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  • Bilal Memon

How to Evaluate Thousands of Suppliers

The concept of Supplier Evaluation can be defined as the process of assessing and approving the potential line of suppliers of the company through various quantitative and qualitative evaluation measures. [24]

By examining a supplier’s capacities, technological resources, delivery strategies, and general business practices, it can be ensured that the supplier:

  • Shares the same priorities as the manufacturers

  • Has the ability to adjust their operations to the company’s competitive benefit.

  • Operates on low risks and has the capacity to manage any risk that arises

  • Believes in transparency and assists in improving visibility at every stage of the operation

  • Creates greater value for your products

  • Ensures quality of the raw material

  • Has the capability to cater to any fluctuations in demand that comes from the manufacturers

However, each manufacturing organization has a large number of suppliers and each supplier’s KPI would be different. For example, any supplier that deals with distributing magnetic material would have different flows of operations to ensure non- corrosive supply whereas a supplier that provides raw flour for edible items will have a very different working mechanism and protocols.

Usually the process of evaluating and scoring each supplier is an arduous and manual job. Additionally, its reporting is often done manually without any automated process resulting in a number of drawbacks such as:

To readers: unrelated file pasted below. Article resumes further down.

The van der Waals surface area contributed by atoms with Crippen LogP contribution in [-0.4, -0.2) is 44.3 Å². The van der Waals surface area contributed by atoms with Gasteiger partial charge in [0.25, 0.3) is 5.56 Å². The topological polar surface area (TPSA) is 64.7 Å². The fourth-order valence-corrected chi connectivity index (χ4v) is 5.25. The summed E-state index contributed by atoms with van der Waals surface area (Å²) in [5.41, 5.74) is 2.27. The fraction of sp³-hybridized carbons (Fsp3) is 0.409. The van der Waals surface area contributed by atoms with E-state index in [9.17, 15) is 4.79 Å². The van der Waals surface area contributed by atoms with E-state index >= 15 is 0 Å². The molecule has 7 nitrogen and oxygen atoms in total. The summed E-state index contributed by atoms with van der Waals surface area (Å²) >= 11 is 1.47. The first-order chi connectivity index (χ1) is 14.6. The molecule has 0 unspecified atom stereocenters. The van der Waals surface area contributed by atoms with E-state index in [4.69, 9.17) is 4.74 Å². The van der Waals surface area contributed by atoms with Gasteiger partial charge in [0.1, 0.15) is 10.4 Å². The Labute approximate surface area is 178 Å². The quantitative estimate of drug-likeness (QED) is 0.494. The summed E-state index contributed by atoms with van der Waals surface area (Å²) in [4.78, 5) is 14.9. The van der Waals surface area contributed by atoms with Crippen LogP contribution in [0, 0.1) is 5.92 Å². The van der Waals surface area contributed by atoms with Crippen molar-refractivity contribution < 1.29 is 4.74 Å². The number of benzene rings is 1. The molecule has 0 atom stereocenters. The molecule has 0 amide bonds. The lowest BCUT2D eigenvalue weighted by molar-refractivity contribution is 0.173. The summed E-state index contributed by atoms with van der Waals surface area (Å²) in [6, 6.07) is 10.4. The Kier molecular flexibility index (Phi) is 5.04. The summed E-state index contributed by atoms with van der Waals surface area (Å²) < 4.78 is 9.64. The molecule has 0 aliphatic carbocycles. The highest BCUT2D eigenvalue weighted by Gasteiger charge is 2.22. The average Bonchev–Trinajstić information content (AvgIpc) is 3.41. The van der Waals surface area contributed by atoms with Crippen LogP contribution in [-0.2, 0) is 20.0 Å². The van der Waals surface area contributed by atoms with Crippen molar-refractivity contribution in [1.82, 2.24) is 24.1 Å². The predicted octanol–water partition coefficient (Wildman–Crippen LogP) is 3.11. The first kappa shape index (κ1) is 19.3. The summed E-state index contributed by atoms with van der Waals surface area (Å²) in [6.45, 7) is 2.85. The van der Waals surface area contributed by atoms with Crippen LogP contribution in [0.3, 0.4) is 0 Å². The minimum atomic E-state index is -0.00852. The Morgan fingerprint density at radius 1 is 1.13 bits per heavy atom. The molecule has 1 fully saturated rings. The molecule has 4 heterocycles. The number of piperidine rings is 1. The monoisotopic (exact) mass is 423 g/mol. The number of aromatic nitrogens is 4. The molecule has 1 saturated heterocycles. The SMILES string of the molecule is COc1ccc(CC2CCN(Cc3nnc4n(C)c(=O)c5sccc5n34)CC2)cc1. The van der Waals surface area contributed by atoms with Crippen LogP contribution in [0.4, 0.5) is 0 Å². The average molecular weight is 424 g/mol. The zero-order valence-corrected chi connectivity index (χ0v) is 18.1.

• Maintaining the evaluation system

  • Personal Bias of the evaluator

  • Identifying meaningful and relevant information from the evaluation metrics

  • Subjective or inconsistent storing

It is necessary to note that supplier evaluation is not only done during the scheduled supplier evaluations, but is also done at the time of deciding which suppliers to sign a contract with. It is necessary that a process is streamlined to automate the process of evaluating suppliers and categorizing their performance for easier reporting and assessment at scale.


Supplier evaluation is largely founded on data. Therefore, this should be a carefully structured process with foundations on different performance indicators such as delivery times, production costs, and inventory levels. A standardized set of supplier evaluation criteria provides a necessary frame of reference with which you can assess a supplier’s abilities and compare it with those of competitors.

The solution to determine the performance of suppliers and augment the process of evaluating suppliers is the following: it is necessary to first identify key metrics for the suppliers, set an infrastructure support for continuous data collection as suppliers get evaluated frequently within a fiscal year, determine the scoring mechanism of the suppliers to streamline evaluation, developing a mechanism to assess a new supplier against the existing supplier evaluation protocol, and finally to generate reports and alerts from the process.